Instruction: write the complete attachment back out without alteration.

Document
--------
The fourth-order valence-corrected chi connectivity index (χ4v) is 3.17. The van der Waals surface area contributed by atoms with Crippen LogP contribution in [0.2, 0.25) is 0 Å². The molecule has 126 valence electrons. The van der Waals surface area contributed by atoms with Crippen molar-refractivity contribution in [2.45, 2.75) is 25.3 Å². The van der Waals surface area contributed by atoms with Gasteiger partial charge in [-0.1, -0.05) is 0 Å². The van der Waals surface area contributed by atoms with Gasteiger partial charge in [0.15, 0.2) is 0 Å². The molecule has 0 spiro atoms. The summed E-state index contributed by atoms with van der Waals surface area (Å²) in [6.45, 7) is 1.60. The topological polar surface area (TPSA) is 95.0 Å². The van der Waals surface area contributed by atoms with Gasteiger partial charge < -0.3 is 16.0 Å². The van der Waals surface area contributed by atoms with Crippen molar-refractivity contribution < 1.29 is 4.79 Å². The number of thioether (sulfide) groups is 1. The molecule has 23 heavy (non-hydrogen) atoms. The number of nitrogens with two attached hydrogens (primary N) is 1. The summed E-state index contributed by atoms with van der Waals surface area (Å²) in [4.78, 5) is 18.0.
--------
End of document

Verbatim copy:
The fourth-order valence-corrected chi connectivity index (χ4v) is 3.17. The van der Waals surface area contributed by atoms with Crippen LogP contribution in [0.2, 0.25) is 0 Å². The molecule has 126 valence electrons. The van der Waals surface area contributed by atoms with Crippen molar-refractivity contribution in [2.45, 2.75) is 25.3 Å². The van der Waals surface area contributed by atoms with Gasteiger partial charge in [-0.1, -0.05) is 0 Å². The van der Waals surface area contributed by atoms with Gasteiger partial charge in [0.15, 0.2) is 0 Å². The molecule has 0 spiro atoms. The summed E-state index contributed by atoms with van der Waals surface area (Å²) in [6.45, 7) is 1.60. The topological polar surface area (TPSA) is 95.0 Å². The van der Waals surface area contributed by atoms with Gasteiger partial charge < -0.3 is 16.0 Å². The van der Waals surface area contributed by atoms with Crippen molar-refractivity contribution < 1.29 is 4.79 Å². The number of thioether (sulfide) groups is 1. The molecule has 23 heavy (non-hydrogen) atoms. The number of nitrogens with two attached hydrogens (primary N) is 1. The summed E-state index contributed by atoms with van der Waals surface area (Å²) in [4.78, 5) is 18.0.